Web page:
As a Type A/B (with more A than B tendencies), I like to have a good sense of what my day is going to include. I maintain an organizer/planner so that I can stay on top of what’s to be done daily.
Thing is, God has an interesting way of turning my plans on their ear. Something–or someone–always enters the day and upends my best laid plans!
Work and nonwork commitments are so numerous and subject to last-minute change that I don’t even bother to write them in the organizer with a pen. I’ve resorted to writing everything in pencil so that it can all hold, or erasing some items to make way for others.
With age–and maturity–I’m beginning to see how life is often lived in pencil. Don’t get me wrong: there are many primary situations that call for living by the pen, not by the pencil. But so much of what we think is “pen material” really isn’t.
We’ve all learned to live attached to so much material stuff, and even with thought patterns and spiritual traditions that we consider sacrosanct, that the idea of living with little attachment to things and this world, is straight up scary.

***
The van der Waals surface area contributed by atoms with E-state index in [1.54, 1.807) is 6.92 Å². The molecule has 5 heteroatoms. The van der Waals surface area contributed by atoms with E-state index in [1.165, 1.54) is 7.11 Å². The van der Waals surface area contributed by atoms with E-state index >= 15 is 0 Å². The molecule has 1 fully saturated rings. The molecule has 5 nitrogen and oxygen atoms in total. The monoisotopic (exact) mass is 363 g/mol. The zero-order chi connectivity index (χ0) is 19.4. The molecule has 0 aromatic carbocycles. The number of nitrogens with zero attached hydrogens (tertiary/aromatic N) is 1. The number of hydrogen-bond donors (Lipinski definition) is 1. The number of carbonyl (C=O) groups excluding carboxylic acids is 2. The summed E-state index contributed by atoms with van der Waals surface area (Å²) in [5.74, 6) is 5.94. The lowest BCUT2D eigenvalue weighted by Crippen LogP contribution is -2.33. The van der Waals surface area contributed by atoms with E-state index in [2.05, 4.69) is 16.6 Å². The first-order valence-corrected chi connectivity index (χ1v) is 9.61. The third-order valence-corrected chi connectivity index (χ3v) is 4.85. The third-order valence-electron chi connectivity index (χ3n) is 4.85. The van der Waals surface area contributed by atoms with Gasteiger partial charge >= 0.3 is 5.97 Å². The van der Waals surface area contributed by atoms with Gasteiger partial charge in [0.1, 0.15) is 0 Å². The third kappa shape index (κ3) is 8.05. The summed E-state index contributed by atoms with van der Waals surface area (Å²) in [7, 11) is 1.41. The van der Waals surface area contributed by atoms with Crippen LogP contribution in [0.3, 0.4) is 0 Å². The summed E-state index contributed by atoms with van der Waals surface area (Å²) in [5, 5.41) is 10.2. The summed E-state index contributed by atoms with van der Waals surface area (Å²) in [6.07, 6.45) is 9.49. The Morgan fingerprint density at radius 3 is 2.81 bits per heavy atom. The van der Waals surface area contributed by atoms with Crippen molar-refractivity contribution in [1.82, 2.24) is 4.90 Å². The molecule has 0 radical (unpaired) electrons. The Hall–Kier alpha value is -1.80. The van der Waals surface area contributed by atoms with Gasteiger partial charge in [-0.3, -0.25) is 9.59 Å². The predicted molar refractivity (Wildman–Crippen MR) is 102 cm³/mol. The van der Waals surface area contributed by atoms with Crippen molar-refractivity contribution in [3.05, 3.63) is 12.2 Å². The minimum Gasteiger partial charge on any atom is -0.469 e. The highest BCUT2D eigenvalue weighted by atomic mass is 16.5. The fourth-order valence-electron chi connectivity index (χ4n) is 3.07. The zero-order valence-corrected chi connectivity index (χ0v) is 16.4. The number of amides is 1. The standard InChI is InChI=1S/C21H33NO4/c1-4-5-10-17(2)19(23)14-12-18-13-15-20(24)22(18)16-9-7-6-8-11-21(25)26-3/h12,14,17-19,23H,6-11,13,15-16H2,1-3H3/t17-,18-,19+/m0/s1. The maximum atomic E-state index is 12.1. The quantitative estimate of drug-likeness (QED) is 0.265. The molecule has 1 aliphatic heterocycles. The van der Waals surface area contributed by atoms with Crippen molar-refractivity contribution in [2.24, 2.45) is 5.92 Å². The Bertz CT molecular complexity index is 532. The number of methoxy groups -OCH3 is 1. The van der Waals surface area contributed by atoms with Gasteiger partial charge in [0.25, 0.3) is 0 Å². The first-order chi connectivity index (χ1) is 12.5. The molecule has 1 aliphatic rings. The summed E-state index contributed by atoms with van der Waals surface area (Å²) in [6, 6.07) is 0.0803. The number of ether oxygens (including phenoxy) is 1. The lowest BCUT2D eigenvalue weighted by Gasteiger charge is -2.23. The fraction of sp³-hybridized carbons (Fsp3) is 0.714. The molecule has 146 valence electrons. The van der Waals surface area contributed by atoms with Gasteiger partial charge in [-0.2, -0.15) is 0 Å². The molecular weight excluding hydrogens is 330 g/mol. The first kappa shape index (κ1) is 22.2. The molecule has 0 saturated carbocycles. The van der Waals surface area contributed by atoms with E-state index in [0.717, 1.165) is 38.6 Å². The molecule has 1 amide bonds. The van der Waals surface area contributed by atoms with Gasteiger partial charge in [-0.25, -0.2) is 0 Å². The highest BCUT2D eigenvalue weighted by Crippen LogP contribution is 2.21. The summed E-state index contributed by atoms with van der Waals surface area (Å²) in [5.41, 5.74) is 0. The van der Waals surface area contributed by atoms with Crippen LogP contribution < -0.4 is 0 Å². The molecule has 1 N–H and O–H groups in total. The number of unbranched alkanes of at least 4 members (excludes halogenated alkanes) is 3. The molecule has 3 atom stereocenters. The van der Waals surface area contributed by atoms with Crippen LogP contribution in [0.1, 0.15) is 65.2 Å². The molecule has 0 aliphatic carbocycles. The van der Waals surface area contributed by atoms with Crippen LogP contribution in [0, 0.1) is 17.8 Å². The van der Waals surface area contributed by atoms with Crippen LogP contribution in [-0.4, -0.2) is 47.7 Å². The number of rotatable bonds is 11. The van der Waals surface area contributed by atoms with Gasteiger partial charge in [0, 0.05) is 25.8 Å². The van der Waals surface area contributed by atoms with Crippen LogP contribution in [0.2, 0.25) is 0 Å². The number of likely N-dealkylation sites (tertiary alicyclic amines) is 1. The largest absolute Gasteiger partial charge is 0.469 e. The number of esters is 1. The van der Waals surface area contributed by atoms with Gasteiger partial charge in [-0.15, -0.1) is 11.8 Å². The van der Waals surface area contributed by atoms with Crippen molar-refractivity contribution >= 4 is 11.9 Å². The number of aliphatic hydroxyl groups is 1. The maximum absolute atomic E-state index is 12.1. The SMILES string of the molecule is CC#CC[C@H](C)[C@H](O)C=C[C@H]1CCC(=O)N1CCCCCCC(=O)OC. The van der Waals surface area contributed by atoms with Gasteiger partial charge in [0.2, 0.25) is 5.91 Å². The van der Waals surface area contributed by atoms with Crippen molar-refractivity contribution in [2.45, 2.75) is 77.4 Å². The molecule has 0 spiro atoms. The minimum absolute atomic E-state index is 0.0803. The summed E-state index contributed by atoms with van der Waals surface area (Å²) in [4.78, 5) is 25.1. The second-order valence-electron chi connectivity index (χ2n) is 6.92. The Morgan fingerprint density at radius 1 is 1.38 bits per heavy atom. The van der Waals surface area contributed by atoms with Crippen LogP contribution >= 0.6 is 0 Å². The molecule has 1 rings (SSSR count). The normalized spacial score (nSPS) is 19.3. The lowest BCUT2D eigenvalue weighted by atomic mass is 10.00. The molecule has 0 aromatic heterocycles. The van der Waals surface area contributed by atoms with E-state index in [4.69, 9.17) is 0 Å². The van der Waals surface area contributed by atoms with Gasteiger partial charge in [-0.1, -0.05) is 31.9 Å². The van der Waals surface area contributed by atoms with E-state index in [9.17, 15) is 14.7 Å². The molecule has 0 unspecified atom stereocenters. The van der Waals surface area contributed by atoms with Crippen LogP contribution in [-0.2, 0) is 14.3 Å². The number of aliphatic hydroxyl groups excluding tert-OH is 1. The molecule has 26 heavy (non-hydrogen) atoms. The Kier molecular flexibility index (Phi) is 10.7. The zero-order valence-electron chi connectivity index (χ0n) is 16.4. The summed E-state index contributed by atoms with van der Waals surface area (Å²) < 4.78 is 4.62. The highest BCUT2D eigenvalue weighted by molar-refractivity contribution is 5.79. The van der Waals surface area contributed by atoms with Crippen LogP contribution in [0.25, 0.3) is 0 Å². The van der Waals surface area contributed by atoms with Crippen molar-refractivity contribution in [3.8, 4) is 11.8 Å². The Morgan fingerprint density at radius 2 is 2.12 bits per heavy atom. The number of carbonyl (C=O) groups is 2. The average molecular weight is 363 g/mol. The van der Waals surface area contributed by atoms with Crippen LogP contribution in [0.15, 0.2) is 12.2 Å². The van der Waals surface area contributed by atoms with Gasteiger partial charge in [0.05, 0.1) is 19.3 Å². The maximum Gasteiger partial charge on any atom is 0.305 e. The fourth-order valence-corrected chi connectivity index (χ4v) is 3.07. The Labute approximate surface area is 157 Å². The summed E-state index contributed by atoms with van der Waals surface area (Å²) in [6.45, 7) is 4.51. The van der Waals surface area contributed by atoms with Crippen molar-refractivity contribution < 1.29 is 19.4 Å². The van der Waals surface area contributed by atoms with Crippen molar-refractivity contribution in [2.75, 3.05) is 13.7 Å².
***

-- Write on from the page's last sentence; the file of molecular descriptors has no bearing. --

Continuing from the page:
I’ve been journeying through life with good friends who are going through that type of roller coaster ride in which nothing is written in pen anymore. Every day is literally lived by grace. And faith. Nothing left to erase or add, and definitely no ink on the page.
It’s a zone in which you’re forced to lean wholeheartedly on God, or flail hopelessly in the darkness.
Jesus’s command to the 12 disciples as they went out in twos to evangelize comes to mind: take nothing for your journey. Can you imagine the adjustment they had to make to live in that state of suspended spiritual animation?
You know, change is the only thing that won’t change in life, other than God. There’s a special blessing on flexibility that I want to savor. Stability is necessary, but flexibility brings a dimension to life that cannot be manufactured or duplicated.
Think of some of the advantages of “pencil” living:
- Creative and exciting challenges every day.
- Thinking and living outside the box, or, better yet, discarding the box altogether.
- The places you’ll go and the people you’ll see (for better or worse)!
- Space seems to open up for new people, possibilities, and presents.